Honors courses pose challenges and opportunities



The Astronomy Department will have an Honors Program class led by Gregory Grist for the upcoming spring 2012 semester. Astronomy is a general education course fulfilling the requirements for any two-year college student. This gives a great opportunity to the students who have a project in mind.

Grist, who likes to be called Professor G. R. Grist, stated that the course does not require any prerequisites. He has had experience with service in science and a background in Astronomy. The exciting thing for this semester and for spring 2012 is that the Honors section is now available. The aim of this program is for students to research a project which gives them the opportunity to be selected to present for a prestigious organization. Students who are selected to present their Honors research will have a more enriched curriculum.

Furthermore, for the spring semester in 2012, Astronomy will have a new course: the Astronomy Lab that helps complete a science requirement. In addition to the new honors classes in Astronomy, students will also have the choice of enrolling in honors Anthropology courses.

Professor Lori Slicton, who leads the Anthropology section of the Honor Transfer Program, will also be teaching two Honors classes. The anthropology pamphlet describes the courses: “The first is a comparative analysis of human cultures with an emphasis on core concepts such as kinship, religion, politics, technology, and appreciation of our societal variability.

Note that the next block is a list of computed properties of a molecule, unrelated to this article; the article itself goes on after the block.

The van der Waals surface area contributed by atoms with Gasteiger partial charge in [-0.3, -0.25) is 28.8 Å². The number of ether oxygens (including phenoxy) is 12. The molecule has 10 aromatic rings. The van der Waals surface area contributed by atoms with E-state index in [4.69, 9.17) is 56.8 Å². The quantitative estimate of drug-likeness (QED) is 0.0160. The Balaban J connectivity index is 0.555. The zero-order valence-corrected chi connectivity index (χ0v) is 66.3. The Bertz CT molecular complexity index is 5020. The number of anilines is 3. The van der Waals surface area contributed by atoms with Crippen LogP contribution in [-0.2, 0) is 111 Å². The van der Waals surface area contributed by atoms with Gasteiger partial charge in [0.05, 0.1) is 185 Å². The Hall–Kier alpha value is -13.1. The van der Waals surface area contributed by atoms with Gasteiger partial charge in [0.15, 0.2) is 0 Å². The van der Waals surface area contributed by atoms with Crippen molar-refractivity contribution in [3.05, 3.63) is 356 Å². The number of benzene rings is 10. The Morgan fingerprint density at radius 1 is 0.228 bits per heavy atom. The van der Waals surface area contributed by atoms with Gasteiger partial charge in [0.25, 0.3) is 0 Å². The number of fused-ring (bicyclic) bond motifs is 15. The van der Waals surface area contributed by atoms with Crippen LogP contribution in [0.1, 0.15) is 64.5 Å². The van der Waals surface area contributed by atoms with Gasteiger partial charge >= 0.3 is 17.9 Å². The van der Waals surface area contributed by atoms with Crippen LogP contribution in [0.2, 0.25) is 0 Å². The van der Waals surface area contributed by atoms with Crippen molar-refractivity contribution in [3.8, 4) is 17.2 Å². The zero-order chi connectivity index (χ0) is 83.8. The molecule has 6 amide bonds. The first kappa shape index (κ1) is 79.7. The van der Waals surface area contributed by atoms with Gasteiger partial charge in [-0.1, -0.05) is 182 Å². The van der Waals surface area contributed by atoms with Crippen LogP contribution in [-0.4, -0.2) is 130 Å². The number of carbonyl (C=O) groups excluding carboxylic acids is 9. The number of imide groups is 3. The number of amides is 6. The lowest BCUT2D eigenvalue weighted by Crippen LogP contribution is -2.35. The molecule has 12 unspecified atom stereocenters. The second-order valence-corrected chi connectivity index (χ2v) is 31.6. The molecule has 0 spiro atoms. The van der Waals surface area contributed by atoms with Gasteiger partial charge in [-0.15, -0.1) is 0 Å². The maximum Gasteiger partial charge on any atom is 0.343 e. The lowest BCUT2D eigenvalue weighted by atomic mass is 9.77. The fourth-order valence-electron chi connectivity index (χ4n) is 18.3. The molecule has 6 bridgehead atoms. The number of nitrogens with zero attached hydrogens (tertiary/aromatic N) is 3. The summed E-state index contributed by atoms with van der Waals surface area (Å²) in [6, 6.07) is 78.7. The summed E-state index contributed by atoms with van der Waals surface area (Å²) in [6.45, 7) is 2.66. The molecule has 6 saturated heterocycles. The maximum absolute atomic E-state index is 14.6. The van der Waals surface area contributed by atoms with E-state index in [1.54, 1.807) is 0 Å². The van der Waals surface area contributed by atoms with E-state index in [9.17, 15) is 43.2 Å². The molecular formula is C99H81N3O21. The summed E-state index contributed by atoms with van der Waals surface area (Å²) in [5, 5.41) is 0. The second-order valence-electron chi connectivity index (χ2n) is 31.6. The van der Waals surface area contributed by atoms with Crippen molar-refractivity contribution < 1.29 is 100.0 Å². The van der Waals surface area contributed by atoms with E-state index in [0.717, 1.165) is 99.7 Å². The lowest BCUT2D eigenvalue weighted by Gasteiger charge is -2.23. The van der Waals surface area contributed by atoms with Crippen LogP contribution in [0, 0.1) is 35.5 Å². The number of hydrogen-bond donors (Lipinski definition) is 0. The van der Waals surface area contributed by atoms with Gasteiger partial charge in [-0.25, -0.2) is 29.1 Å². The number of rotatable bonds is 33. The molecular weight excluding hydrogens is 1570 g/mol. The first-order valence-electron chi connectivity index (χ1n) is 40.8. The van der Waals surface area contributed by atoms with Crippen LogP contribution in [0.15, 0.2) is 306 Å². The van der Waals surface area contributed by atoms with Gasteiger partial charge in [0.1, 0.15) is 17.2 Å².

The second is a Biological consideration of the origin, development, and potential survival of humans and other primates, including concepts of evolution.”

“This is an Anthropology course, highlighting ANTH 110 which is a transferrable UC; CSU class and ANTH 125”, Slicton said.

“We are having a Genographic Program evolving from these courses and about 22 students are participating and have paid $ 40.00 dollars to do so, but normally costs much more than that. National Geographic gave us a discount price and we covered part of the cost to make it accessible.”

She says students will have gotten their cheeks swabbed and the DNA specimens are being sent to the National Geographic Laboratories to help to figure out students’ origins. “If we are lucky and our grandma told us the truth, we usually do know about 2 to 4 generations, and with this test they will be able to know the truth going back to 2000 generations, a deep generic of about 60,000 years,” adds Slicton.

Many people feel illiterate in science and we are living in a time where science is a must.. The project does not look for medical history. For the first time, we are looking for people’s origins and how we adapted to new environments.

We evolve because humans invent as needs arise. We need better tools, clothing, technology, and language, and through it, we also evolve. “The Darwin Theory is still correct, but culture enters in,” Slicton said. “Evolution by natural selection said that those with the characteristics that best suit with the environment will survive and will reproduce more often.”

Know that there is a learning community waiting for you, hoping that you will join them so that they can help you to be successful.